Aotearoa North Meets South

It feels a world away.

This jagged rock face

the dry, bitter winds

whistling through thorny Rosehip and Mataguri

over tussocks of yellow moss.

Air so cool and fresh in my lungs that it

stings my nostrils and pinkins my cheeks.

 

This place, these shortened sunlight days,

could not be more in contrast

to the sticky heat of the bush.

 

Linen off the line that comes in never quite dry.

Ferns curled as Kora

dripping with condensation.

A constant plume of flying insects following everyone, swarming on the golden beaches.

Sand in my shoes, salt in my hair.

Hot, humid nights, staring at the ceiling, trying not to move.

Early, curtainless mornings with the sun rising into orange hue.

After a seemingly endless day, the sun drops slowly into the blue ocean.

Crumbling clay banks coming alive with glow worms.

The dull ache of tired bones after a long summer.

 

So different now, as I sit amid swathes of blankets and cushions,

curtains half drawn

log burner bellowing dry heat

watching the steam rise from a cup of tea.

I look at the mountains dusted in snow.

The lake, glass-like, reflects that very same sky.

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Take your shoes off and get in amongst it: barefoot walking

Barefoot tramping
Barefoot tramping

A walk in a nearby park filled with Oak, Beach, Ash and Chestnut trees reveals the last vestiges of summer are slowly disappearing day by day. Though the sight of greenery and decay can be seen as woeful, this is the perfect time for leaf peeping and getting some fresh Autumnal air through the windpipes.

Around October many colds and other sickly viruses float around in stuffy spaces when people are feeling run down and partied-out after a season of fast paced action. But there is hope in sight! Research from Dr Mercola implies that walking barefoot allows people to pick up electrons from the ground which help keep our immune systems in check and improve our overall health:
“Your immune system functions optimally when your body has an adequate supply of electrons, which are easily and naturally obtained by barefoot contact with the Earth.
Research indicates that electrons from the Earth have antioxidant effects that can protect your body from inflammation and its many well-documented health consequences. For most of our evolutionary history, humans have had continuous contact with the Earth.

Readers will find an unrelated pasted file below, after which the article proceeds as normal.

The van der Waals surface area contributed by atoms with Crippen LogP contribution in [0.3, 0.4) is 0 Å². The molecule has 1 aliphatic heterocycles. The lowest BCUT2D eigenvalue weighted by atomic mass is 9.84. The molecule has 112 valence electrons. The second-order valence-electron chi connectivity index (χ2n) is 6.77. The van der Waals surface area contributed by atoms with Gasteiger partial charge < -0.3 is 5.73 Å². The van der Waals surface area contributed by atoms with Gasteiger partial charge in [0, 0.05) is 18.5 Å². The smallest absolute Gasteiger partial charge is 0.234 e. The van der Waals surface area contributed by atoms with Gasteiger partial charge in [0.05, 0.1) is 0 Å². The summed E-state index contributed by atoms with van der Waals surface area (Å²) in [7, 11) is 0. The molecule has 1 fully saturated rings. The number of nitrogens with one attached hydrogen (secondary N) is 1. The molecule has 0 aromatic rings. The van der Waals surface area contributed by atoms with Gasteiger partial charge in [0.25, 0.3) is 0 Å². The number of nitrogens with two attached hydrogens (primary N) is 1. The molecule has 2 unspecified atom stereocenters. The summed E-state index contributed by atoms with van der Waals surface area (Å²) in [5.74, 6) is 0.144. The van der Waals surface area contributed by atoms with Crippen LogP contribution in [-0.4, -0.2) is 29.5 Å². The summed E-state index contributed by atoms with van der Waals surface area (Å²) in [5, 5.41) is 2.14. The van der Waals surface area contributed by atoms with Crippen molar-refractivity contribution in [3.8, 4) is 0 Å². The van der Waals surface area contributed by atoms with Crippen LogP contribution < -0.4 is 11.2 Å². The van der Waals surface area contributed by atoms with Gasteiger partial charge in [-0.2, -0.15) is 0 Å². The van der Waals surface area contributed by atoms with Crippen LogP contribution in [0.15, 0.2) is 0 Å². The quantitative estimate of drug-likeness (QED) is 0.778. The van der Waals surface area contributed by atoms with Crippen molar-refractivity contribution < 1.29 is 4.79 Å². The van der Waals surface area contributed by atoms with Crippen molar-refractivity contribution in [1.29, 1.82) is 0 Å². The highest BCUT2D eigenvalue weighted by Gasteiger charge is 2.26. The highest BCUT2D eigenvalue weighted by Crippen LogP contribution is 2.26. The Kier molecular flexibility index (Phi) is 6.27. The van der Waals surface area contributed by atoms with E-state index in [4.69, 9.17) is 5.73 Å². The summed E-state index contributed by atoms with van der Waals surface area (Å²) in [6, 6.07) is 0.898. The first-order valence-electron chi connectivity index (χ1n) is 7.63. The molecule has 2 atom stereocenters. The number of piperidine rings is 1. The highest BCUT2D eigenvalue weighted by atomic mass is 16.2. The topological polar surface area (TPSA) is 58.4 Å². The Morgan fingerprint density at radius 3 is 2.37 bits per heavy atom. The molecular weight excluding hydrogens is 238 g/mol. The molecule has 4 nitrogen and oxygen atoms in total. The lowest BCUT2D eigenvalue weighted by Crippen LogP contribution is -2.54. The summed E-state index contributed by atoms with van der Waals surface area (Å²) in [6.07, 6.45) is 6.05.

It is only recently that substances such as asphalt, wood, rugs, and plastics have separated us from this contact.”

The park near my residence
The park near my residence
Indeed, there is much evidence to suggest that on a day to day basis, most of us will walk around in socks and shoes and most often on tarmac or un-organic flooring of some kind. The research continues to suggest that not only is barefoot walking beneficial for picking up electrons, but that it is good for the foot and its muscles; strengthening the bones and increasing overall flexibility all the way up the leg.

Personally, I like to walk barefoot amongst the grass and crispy leaves for sensory enjoyment. It feels truly refreshing to press my (usually very squashed) wide feet into the soft brown earth, to feel with my soles the moving of life under the soil, to spread my toes and get air between those ignored little figures. People wonder and sometimes ask “does it not hurt, stepping on a prickle or stone?” it does, a little, but never enough to put me off. And it is good to feel a sting or stub once in a while, to alert your feet, to spread them out like the beautiful petals of a flower.

So, next time you’re out and about with the birds and the trees I urge you to kick of your shoes and bound fearlessly amongst it; do not step gingerly my friend, half the benefits of the action are in the vigour of which you go about it.

Beautiful conkers; like jewels on the ground.
Beautiful conkers; like jewels on the ground.

Information from :
http://articles.mercola.com/sites/articles/archive/2012/11/04/why-does-walking-barefoot-on-the-earth-make-you-feel-better.aspx

Greece

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In my head
I transport myself a thousand
miles or so
south.

To a warm breeze on my face,
the sight of crumbling
terracotta tiles.
The sound of soft rolling waves by day
and unseen Cicadas by night.
An occasional motorised scooter winding by
and the hushed buzz of happy people.

I think back to fresh tomatoes,
stonebaked bread,
Feta cheese,
and Mussles Saganaki.
The good mood food that makes life
that bit more vibrant.

The cats,
who could forget those friendly beggars?
Dying for affection
and a saucer of milk.

A SUPERMARKET
modestly sized, in every town
smelling of tobacco, postcards and
a freezer full of ice-creams.

Easy listening music plays in seafront bars
where drinkers gaze out onto turquoise sea,
and on the hilltop;
a monastery.

So clean and bright
blue and white stands
proud from the green bush and
dusty roads.

In towns,
I transport myself to cobbled streets and alleys,
gazing at menus,
gift shops,
a head scarfed Grandma sweeping her doorstep.

Never cold,
even at night, the hot glow of my skin
keeps me warm within.

How I long to be back there;
digging my toes into golden sand
and thinking life is simply grand.

Written: March 2013